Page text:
20151216_0041_c4.jpg

The mission was branded a nearly complete failure, at no fault of the astronaut (of course). Ultimately the cause would be determined to be a lack of monoprop tanks on the C-4's second stage, as needed by the LV-15 engine's RCS. These were present on the Be-5 launch, but were either omitted or fell off the craft during the C-4's ascent. As a result the second stage drained off excess monoprop from the spacecraft, resulting in a critical fuel shortage. 

The science data returned by Sieta (including a rather harrowing upper-atmosphere EVA) partially made up for the mission losses, but without the rendezvous and docking the agency would be forced to actually run the next two Carbon missions. (They had hoped to skip them in favor of moving to the Nitrogen framework.)

The Boss was relieved, as things were mere millimeters away from having been far, far worse. 


--

Beryllium-Coated Lies

As if to mock all the mortal flesh-sacks on the ground, the Beryllium 5's solar arrays started working just a short time later. Technicians blamed the issue on a glitch, one they claim was cleared when the universe crashed during the first recovery attempt of the C-4. 

The stream of data received from the callous and heartless satellite was more than enough to unlock the few remaining small nodes in the tech tree, making Wernher and the spacecraft designers quite happy.

20151216_0043_be5.jpg

The Be-5 merely blinked its red strobe light and laughed in its vicious, evil, grating mechanical overlord style. Or it would have if it wasn't just a dumb hunk of metal in an otherwise boring polar orbit.

 

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Edited by Cydonian Monk
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Did the craft actually steam, was that added post-processing, and otherwise what was it?

loving the series so far

 

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3 minutes ago, waterlubber said:

Did the craft actually steam, was that added post-processing, and otherwise what was it?

loving the series so far

 

Thanks. 

That was all post-processing. As cool as it'd be to see our recently reentered vessels steam, I question if it'd be worth the graphics hit. 

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MOAR!

I'm sorry mods.

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Whenever a ship touches down on Minmus (or Vall, etc), I imagine them being briefly surrounded by huge plumes of ice-melted-to-steam, which quickly settle and refreeze once the engines shut off.

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I agree. We need an ice effects mod.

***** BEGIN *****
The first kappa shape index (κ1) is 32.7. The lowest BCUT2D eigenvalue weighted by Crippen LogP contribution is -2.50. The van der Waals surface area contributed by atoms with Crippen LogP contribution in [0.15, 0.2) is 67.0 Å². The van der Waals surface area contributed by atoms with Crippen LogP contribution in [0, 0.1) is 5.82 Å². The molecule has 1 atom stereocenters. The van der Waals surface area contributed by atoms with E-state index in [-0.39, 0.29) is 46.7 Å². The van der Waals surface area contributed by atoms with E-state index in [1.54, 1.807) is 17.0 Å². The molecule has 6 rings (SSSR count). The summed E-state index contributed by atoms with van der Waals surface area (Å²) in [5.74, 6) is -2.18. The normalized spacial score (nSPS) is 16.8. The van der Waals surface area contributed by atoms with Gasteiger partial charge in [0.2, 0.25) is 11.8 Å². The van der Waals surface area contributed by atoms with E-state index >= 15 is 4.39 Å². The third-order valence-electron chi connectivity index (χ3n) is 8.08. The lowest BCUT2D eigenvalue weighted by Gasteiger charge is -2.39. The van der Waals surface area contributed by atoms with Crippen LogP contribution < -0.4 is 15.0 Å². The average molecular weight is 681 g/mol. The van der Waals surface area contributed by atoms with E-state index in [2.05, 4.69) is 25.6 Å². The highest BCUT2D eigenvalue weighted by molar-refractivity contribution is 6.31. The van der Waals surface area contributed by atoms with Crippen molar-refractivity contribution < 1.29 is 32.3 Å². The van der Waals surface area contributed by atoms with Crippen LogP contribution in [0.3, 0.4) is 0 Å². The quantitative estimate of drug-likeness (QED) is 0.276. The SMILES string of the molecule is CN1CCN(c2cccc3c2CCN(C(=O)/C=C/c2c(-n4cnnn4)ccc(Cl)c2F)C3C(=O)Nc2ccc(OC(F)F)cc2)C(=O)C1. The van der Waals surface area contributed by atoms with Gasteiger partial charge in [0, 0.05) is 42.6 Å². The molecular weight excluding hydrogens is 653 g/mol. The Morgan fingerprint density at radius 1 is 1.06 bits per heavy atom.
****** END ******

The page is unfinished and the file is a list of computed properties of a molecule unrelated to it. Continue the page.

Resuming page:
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On ‎12‎/‎19‎/‎2015 at 8:46 PM, Cydonian Monk said:

Thanks. 

That was all post-processing. As cool as it'd be to see our recently reentered vessels steam, I question if it'd be worth the graphics hit. 

Still, quite a mission anyway.

At least radiators glow for a long time after the heat stops.  I recently had a plane with a glowing radiator under the tail cone and some science instruments that needed to their data harvested right beside it.  I really had to work up a bit of courage to move the Kerbal close enough :).

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How far are you planning on going next week?

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BTW, I thought "Thing A" looked rather Whackjovian.  That's meant as a compliment ;D

 

 

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16 hours ago, Geschosskopf said:

Still, quite a mission anyway.

At least radiators glow for a long time after the heat stops.  I recently had a plane with a glowing radiator under the tail cone and some science instruments that needed to their data harvested right beside it.  I really had to work up a bit of courage to move the Kerbal close enough :).

Thanks.

The heat effects and the whole thermodynamic system, once they got the kinks ironed out, is probably one of my favorite parts of the game now. The glowing emissives just make it that much better. Especially when working inside Eve's orbit.

 

9 hours ago, Geschosskopf said:

BTW, I thought "Thing A" looked rather Whackjovian.  That's meant as a compliment ;D

 

 

He he he.... ;) I had completely forgotten about that thing, too. No idea what I had originally intended for it, or even how I launched it. I _think_ I was going to stick three big orange tanks inside of it (based on its length and the spacing) and use it as a refueling dock, but it's not in my notes anywhere..... Not even sure which of my saves it came from. I'm guessing I launched it back in 0.23 on the OS-X version before 0.23.5 made it unplayable (for me) for large part-count ships.

 

13 hours ago, DMSP said:

How far are you planning on going next week?

Not sure. Depends on a few things, such as how busy I am, how busy work is, what plans work has for me, what plans others have for me, etc. We'll see. I might have a great deal of free time coming up, or I might be insanely busy. Or I might be insanely free.